5 posted on 07/06/2014 10:56:39 PM PDT by Darksheare (Try my coffee, first one's free..... Even robots will kill for it!)
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To: 2ndDivisionVet; null and void
There is a void here your voidness. Null has been your response to fill a nullness. Spell check did not like this one!
6 posted on 07/06/2014 10:59:46 PM PDT by Fungi
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To: struggle
. He made 2 crappy apps and suddenly he’s boy genius. Good luck to him..

. How many apps have you made? When you were 15 ya gave a TED talk and were thinking about 3-D printing. ......envy isn't a virtue.

7 posted on 07/06/2014 11:07:23 PM PDT by Dick Vomer (democrats are like flies, whatever they don't eat they sh#t on.)
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Comment #8 Removed by Moderator

To: Dick Vomer
Sorry, I'm with "Struggle" on this one. An opinion is envy? Ergo, all of Free Republic is guilty? not so fast.
9 posted on 07/06/2014 11:20:41 PM PDT by Fungi
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To: Darksheare

I want an ironman suit.


10 posted on 07/06/2014 11:26:20 PM PDT by MaxMax (Pay Attention and you'll be pissed off too! FIRE BOEHNER, NOW!)
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To: 2ndDivisionVet

The pace of technology development will only increase exponentially because of the availability of information. This young man will succeed, I believe.


11 posted on 07/06/2014 11:30:23 PM PDT by kemosabe (200,000 and counting - possible dem voters - DUH - taint rocket science !)
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To: MaxMax

Something like that, yes.


12 posted on 07/06/2014 11:43:50 PM PDT by Darksheare (Try my coffee, first one's free..... Even robots will kill for it!)
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To: Dick Vomer; struggle

I’m about 40 years older than this young man and although I’ve done some meaningful things in my life, I’ve never made an app (and wouldn’t begin to know how to) or even seen a 3D printer in person, much less improved upon one. Nikola Tesla wasn’t a “one-off” I believe we have several in each country per generation, at least. Look around you and compare it to 1945, the year the war ended. Almost unbelievable.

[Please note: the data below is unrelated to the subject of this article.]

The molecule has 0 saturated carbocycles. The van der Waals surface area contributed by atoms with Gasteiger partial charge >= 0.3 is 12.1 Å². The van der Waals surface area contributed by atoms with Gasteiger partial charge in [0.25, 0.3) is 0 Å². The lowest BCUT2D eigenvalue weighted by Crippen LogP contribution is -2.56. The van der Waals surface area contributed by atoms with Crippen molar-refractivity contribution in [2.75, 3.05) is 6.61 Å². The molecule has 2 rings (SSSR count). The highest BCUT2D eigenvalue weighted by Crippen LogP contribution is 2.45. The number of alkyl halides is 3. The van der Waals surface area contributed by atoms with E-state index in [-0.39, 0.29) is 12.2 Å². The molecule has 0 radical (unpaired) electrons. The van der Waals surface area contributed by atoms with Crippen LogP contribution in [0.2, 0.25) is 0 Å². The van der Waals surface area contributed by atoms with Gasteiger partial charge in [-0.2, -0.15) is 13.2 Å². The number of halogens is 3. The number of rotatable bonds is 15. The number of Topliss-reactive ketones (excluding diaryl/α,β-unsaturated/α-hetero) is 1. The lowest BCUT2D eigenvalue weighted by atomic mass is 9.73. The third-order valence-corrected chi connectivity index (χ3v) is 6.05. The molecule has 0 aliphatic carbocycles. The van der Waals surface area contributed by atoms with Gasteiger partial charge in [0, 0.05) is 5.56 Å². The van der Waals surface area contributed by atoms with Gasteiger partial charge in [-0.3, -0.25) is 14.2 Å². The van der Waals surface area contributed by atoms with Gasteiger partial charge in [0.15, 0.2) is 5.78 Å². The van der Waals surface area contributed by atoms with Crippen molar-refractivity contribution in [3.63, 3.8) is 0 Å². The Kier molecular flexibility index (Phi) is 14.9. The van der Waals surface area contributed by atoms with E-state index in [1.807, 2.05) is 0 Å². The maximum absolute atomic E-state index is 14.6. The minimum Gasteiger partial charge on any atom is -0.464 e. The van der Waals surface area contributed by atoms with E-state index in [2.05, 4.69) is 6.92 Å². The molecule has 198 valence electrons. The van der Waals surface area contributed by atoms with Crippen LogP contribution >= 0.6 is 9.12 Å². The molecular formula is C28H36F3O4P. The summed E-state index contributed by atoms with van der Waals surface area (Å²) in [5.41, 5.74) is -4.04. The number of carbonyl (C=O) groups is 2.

13 posted on 07/06/2014 11:44:19 PM PDT by 2ndDivisionVet (The most dangerous man to any government is the man who is able to think things out for himself.)
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To: 2ndDivisionVet

I hope he makes a billion dollars because he’ll never get laid.


14 posted on 07/06/2014 11:46:05 PM PDT by Kirkwood (Zombie Hunter)
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To: Kirkwood; 2ndDivisionVet

There exists an entire subsect of the dating scene where young ladies look to score themselves a smart geeky guy.
Yes, it is an actual fetish, don’t recall what they call it offhand though.


15 posted on 07/06/2014 11:49:21 PM PDT by Darksheare (Try my coffee, first one's free..... Even robots will kill for it!)
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To: Darksheare

I truly doubt that. You must be thinking of a TV show.


16 posted on 07/06/2014 11:51:02 PM PDT by Kirkwood (Zombie Hunter)
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To: Kirkwood

Nope.
Afraid not.


17 posted on 07/06/2014 11:53:08 PM PDT by Darksheare (Try my coffee, first one's free..... Even robots will kill for it!)
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To: Kirkwood; Darksheare; kemosabe; Fungi; struggle; Dick Vomer
"I hope he makes a billion dollars because he’ll never get laid."

I weigh 350lbs, look like Santa Claus or a biker depending on what day it is and am as poor as a church mouse and I was doing just fine as a single man in my late 40's but you're saying a healthy young billionaire will have trouble in that department? Huh? If he can give a TED talk and woo investors he should have absolutely no problem in that regard.

18 posted on 07/06/2014 11:57:32 PM PDT by 2ndDivisionVet (The most dangerous man to any government is the man who is able to think things out for himself.)
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To: 2ndDivisionVet; Kirkwood

Zactly.


19 posted on 07/07/2014 12:01:05 AM PDT by Darksheare (Try my coffee, first one's free..... Even robots will kill for it!)
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To: 2ndDivisionVet

Anybody with a billion dollars who can’t get laid is certainly doing something wrong.


20 posted on 07/07/2014 12:05:34 AM PDT by Bob
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To: Bob

But who says he wants to?


21 posted on 07/07/2014 12:34:43 AM PDT by HiTech RedNeck (Embrace the Lion of Judah and He will roar for you and teach you to roar too. See my page.)
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To: 2ndDivisionVet

Gosh, I hope he gets started printing that liver I’m gonna’ be needing pronto.